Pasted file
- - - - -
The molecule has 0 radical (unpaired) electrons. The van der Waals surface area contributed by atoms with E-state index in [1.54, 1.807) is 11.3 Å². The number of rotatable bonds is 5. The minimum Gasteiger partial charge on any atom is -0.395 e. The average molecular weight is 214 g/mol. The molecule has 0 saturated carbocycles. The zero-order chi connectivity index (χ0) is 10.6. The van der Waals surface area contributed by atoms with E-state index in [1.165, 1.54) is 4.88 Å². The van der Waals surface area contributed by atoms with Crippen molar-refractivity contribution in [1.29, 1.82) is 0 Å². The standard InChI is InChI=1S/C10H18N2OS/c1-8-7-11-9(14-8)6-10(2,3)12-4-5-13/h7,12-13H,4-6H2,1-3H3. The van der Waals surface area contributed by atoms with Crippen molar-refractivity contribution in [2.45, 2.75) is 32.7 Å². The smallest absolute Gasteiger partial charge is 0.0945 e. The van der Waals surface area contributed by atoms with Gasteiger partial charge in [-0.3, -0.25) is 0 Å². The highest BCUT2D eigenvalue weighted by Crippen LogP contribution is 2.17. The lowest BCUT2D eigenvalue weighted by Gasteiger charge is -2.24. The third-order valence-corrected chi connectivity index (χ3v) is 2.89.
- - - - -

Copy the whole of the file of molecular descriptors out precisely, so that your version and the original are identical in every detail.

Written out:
The molecule has 0 radical (unpaired) electrons. The van der Waals surface area contributed by atoms with E-state index in [1.54, 1.807) is 11.3 Å². The number of rotatable bonds is 5. The minimum Gasteiger partial charge on any atom is -0.395 e. The average molecular weight is 214 g/mol. The molecule has 0 saturated carbocycles. The zero-order chi connectivity index (χ0) is 10.6. The van der Waals surface area contributed by atoms with E-state index in [1.165, 1.54) is 4.88 Å². The van der Waals surface area contributed by atoms with Crippen molar-refractivity contribution in [1.29, 1.82) is 0 Å². The standard InChI is InChI=1S/C10H18N2OS/c1-8-7-11-9(14-8)6-10(2,3)12-4-5-13/h7,12-13H,4-6H2,1-3H3. The van der Waals surface area contributed by atoms with Crippen molar-refractivity contribution in [2.45, 2.75) is 32.7 Å². The smallest absolute Gasteiger partial charge is 0.0945 e. The van der Waals surface area contributed by atoms with Gasteiger partial charge in [-0.3, -0.25) is 0 Å². The highest BCUT2D eigenvalue weighted by Crippen LogP contribution is 2.17. The lowest BCUT2D eigenvalue weighted by Gasteiger charge is -2.24. The third-order valence-corrected chi connectivity index (χ3v) is 2.89.